Shipping is concerned that the numbers of seafarers being impacted by the crew change crisis are on the rise due to travel restrictions imposed by governments in response to new variants.
The latest collective industry analysis shows that 200,000 seafarers are currently affected by the crew change crisis, a marked reduction from the height of crisis where 400,000 needed to be repatriated.
However, with governments reintroducing stricter border control and travel restrictions due to new COVID-19 variants making it harder for crew to transfer to and from ships.
So far, only 55 countries and two associate members of the IMO have declared seafarers as keyworkers and more work must be done to ensure crew do not once again become collateral damage in the pandemic. In a landmark ruling in December 2020, the International Labour Organization (ILO) found that governments have failed to protect seafarers’ rights as set out in international law under the Maritime Labour Convention, 2006. The UN agency called on states to recognise seafarers as key workers 'without delay'.
Concerns about prioritisation for vaccination for seafarers must also be addressed. Vaccine passports being considered by some States pose a potential barrier to crew change as seafarers from developing nations are unlikely to have an opportunity to receive vaccines until July at the earliest.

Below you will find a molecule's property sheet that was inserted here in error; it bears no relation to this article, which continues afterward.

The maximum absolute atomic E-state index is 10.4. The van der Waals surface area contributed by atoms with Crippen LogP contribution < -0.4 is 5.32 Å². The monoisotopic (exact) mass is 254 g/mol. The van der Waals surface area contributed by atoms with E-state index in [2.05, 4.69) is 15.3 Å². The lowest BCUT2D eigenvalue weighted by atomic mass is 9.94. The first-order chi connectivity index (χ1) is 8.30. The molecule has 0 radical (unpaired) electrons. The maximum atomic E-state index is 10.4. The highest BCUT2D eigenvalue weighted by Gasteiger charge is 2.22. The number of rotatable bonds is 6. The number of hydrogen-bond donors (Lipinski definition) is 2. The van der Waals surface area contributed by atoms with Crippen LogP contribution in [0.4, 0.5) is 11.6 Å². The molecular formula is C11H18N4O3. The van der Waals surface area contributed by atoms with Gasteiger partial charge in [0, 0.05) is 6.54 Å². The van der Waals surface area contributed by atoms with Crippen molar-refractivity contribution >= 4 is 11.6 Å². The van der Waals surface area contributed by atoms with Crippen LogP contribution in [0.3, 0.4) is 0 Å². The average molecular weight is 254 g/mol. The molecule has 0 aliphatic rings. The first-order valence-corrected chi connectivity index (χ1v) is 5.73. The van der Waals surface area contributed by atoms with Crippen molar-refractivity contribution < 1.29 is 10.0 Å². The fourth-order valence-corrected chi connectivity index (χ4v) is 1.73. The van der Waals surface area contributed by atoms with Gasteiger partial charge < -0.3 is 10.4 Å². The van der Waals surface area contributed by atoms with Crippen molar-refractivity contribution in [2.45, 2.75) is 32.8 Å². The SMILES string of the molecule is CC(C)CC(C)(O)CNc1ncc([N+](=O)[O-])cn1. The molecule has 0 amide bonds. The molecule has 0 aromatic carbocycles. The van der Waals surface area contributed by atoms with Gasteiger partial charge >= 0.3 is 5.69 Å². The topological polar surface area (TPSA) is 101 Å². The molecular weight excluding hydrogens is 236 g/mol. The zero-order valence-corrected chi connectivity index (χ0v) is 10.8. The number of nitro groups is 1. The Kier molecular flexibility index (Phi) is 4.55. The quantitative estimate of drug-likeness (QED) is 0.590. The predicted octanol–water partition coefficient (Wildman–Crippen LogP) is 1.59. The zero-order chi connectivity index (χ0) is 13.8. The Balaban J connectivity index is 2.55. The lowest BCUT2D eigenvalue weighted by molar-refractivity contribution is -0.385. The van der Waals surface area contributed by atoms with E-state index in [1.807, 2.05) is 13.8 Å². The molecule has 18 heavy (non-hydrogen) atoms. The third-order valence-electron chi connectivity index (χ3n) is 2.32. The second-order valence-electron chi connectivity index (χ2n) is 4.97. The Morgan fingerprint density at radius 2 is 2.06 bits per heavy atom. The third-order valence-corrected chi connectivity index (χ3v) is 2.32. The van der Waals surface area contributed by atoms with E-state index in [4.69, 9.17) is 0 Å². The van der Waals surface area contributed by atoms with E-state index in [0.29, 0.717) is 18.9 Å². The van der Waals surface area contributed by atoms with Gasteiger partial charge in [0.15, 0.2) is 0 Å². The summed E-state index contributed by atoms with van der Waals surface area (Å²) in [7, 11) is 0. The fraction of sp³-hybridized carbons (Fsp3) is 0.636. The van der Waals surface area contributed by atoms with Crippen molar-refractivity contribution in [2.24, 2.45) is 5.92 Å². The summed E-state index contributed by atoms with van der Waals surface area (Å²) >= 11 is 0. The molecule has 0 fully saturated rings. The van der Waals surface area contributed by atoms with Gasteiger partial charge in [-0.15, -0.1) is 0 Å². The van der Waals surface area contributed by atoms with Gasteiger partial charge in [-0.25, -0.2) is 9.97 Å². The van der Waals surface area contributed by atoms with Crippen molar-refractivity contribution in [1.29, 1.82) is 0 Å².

'The crew change crisis is not resolved but has reached a situation where it has been more manageable. However, there is great concern over the increased travel restrictions being imposed by governments in response to new variants. Seafarers must be designated as keyworkers. The crisis is still ongoing, and we will not let up our efforts. Governments will not be able to vaccinate their citizens without the shipping industry or, most importantly, our seafarers,' said Guy Platten, Secretary General ICS.
'The stark reality is that only a few handfuls of countries have treated seafarers with the respect they deserve by designating them real key worker status. Unless government’s move from the protectionist positions that they’ve been in for over 12 months now, and allow seafarers genuine free movement and prioritization for vaccinations sadly the situation could easily spiral out of control yet again,' said Stephen Cotton, ITF General Secretary.